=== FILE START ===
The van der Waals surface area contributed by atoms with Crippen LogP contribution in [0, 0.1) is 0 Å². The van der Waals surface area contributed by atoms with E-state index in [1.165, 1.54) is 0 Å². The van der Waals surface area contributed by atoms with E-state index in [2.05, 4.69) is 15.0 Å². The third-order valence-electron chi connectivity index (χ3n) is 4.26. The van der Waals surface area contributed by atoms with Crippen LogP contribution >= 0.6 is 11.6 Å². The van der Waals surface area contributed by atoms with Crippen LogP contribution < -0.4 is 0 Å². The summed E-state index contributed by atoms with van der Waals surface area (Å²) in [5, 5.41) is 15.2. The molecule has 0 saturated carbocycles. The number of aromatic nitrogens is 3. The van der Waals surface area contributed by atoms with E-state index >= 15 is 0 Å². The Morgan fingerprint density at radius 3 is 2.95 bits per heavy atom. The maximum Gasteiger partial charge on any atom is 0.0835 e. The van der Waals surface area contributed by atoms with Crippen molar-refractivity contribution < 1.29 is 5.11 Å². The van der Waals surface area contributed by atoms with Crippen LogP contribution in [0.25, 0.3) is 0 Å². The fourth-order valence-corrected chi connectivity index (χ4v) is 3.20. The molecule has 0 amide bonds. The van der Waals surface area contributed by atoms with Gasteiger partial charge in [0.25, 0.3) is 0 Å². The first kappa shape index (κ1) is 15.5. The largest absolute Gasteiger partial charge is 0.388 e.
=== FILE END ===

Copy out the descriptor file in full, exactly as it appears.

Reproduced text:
The van der Waals surface area contributed by atoms with Crippen LogP contribution in [0, 0.1) is 0 Å². The van der Waals surface area contributed by atoms with E-state index in [1.165, 1.54) is 0 Å². The van der Waals surface area contributed by atoms with E-state index in [2.05, 4.69) is 15.0 Å². The third-order valence-electron chi connectivity index (χ3n) is 4.26. The van der Waals surface area contributed by atoms with Crippen LogP contribution >= 0.6 is 11.6 Å². The van der Waals surface area contributed by atoms with Crippen LogP contribution < -0.4 is 0 Å². The summed E-state index contributed by atoms with van der Waals surface area (Å²) in [5, 5.41) is 15.2. The molecule has 0 saturated carbocycles. The number of aromatic nitrogens is 3. The van der Waals surface area contributed by atoms with E-state index >= 15 is 0 Å². The Morgan fingerprint density at radius 3 is 2.95 bits per heavy atom. The maximum Gasteiger partial charge on any atom is 0.0835 e. The van der Waals surface area contributed by atoms with Crippen molar-refractivity contribution < 1.29 is 5.11 Å². The van der Waals surface area contributed by atoms with Crippen LogP contribution in [0.25, 0.3) is 0 Å². The fourth-order valence-corrected chi connectivity index (χ4v) is 3.20. The molecule has 0 amide bonds. The van der Waals surface area contributed by atoms with Gasteiger partial charge in [0.25, 0.3) is 0 Å². The first kappa shape index (κ1) is 15.5. The largest absolute Gasteiger partial charge is 0.388 e.